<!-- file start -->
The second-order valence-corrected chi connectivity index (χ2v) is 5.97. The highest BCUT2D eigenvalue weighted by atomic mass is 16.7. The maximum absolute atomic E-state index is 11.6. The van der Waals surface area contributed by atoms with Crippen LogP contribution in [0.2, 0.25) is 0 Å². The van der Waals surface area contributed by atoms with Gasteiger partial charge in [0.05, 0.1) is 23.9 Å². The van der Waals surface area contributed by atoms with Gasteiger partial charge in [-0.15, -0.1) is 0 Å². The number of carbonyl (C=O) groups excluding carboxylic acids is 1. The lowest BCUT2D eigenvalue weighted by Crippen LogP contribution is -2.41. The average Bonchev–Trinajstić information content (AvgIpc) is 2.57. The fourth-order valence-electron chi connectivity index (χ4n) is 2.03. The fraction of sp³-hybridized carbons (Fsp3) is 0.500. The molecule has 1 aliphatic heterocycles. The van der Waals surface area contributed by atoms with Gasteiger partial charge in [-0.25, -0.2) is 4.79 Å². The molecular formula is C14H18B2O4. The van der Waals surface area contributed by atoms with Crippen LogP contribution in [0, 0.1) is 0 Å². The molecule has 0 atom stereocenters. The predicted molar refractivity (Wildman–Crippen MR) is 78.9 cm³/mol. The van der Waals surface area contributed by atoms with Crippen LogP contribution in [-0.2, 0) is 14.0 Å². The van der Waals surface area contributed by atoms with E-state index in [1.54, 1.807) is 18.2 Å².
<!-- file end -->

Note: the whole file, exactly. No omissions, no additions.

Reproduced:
The second-order valence-corrected chi connectivity index (χ2v) is 5.97. The highest BCUT2D eigenvalue weighted by atomic mass is 16.7. The maximum absolute atomic E-state index is 11.6. The van der Waals surface area contributed by atoms with Crippen LogP contribution in [0.2, 0.25) is 0 Å². The van der Waals surface area contributed by atoms with Gasteiger partial charge in [0.05, 0.1) is 23.9 Å². The van der Waals surface area contributed by atoms with Gasteiger partial charge in [-0.15, -0.1) is 0 Å². The number of carbonyl (C=O) groups excluding carboxylic acids is 1. The lowest BCUT2D eigenvalue weighted by Crippen LogP contribution is -2.41. The average Bonchev–Trinajstić information content (AvgIpc) is 2.57. The fourth-order valence-electron chi connectivity index (χ4n) is 2.03. The fraction of sp³-hybridized carbons (Fsp3) is 0.500. The molecule has 1 aliphatic heterocycles. The van der Waals surface area contributed by atoms with Gasteiger partial charge in [-0.25, -0.2) is 4.79 Å². The molecular formula is C14H18B2O4. The van der Waals surface area contributed by atoms with Crippen LogP contribution in [0, 0.1) is 0 Å². The molecule has 0 atom stereocenters. The predicted molar refractivity (Wildman–Crippen MR) is 78.9 cm³/mol. The van der Waals surface area contributed by atoms with Crippen LogP contribution in [-0.2, 0) is 14.0 Å². The van der Waals surface area contributed by atoms with E-state index in [1.54, 1.807) is 18.2 Å².